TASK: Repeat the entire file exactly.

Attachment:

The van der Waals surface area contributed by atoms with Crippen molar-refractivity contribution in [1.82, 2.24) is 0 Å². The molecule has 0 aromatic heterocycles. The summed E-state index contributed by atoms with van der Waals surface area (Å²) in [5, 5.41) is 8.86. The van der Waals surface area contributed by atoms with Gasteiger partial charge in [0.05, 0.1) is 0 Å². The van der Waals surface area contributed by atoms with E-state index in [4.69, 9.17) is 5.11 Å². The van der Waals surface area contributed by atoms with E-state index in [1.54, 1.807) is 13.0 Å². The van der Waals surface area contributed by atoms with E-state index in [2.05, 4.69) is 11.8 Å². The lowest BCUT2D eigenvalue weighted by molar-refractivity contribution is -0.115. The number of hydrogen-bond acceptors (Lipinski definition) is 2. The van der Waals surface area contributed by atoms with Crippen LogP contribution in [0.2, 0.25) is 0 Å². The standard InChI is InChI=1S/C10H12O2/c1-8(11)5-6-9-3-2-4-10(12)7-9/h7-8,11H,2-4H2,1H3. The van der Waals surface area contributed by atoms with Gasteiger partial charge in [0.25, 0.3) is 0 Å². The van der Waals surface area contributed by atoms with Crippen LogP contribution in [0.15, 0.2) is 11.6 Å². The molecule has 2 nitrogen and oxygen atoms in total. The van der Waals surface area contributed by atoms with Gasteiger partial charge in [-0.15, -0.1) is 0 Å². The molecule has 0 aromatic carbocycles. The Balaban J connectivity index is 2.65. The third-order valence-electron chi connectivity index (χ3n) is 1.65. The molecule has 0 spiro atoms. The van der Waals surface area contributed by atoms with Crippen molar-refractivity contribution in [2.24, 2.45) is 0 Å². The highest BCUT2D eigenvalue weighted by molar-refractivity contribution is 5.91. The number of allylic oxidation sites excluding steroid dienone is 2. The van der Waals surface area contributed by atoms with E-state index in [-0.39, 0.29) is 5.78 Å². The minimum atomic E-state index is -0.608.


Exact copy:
The van der Waals surface area contributed by atoms with Crippen molar-refractivity contribution in [1.82, 2.24) is 0 Å². The molecule has 0 aromatic heterocycles. The summed E-state index contributed by atoms with van der Waals surface area (Å²) in [5, 5.41) is 8.86. The van der Waals surface area contributed by atoms with Gasteiger partial charge in [0.05, 0.1) is 0 Å². The van der Waals surface area contributed by atoms with E-state index in [4.69, 9.17) is 5.11 Å². The van der Waals surface area contributed by atoms with E-state index in [1.54, 1.807) is 13.0 Å². The van der Waals surface area contributed by atoms with E-state index in [2.05, 4.69) is 11.8 Å². The lowest BCUT2D eigenvalue weighted by molar-refractivity contribution is -0.115. The number of hydrogen-bond acceptors (Lipinski definition) is 2. The van der Waals surface area contributed by atoms with Crippen LogP contribution in [0.2, 0.25) is 0 Å². The standard InChI is InChI=1S/C10H12O2/c1-8(11)5-6-9-3-2-4-10(12)7-9/h7-8,11H,2-4H2,1H3. The van der Waals surface area contributed by atoms with Gasteiger partial charge in [0.25, 0.3) is 0 Å². The van der Waals surface area contributed by atoms with Crippen LogP contribution in [0.15, 0.2) is 11.6 Å². The molecule has 2 nitrogen and oxygen atoms in total. The van der Waals surface area contributed by atoms with Gasteiger partial charge in [-0.15, -0.1) is 0 Å². The molecule has 0 aromatic carbocycles. The Balaban J connectivity index is 2.65. The third-order valence-electron chi connectivity index (χ3n) is 1.65. The molecule has 0 spiro atoms. The van der Waals surface area contributed by atoms with Crippen molar-refractivity contribution in [2.24, 2.45) is 0 Å². The highest BCUT2D eigenvalue weighted by molar-refractivity contribution is 5.91. The number of allylic oxidation sites excluding steroid dienone is 2. The van der Waals surface area contributed by atoms with E-state index in [-0.39, 0.29) is 5.78 Å². The minimum atomic E-state index is -0.608.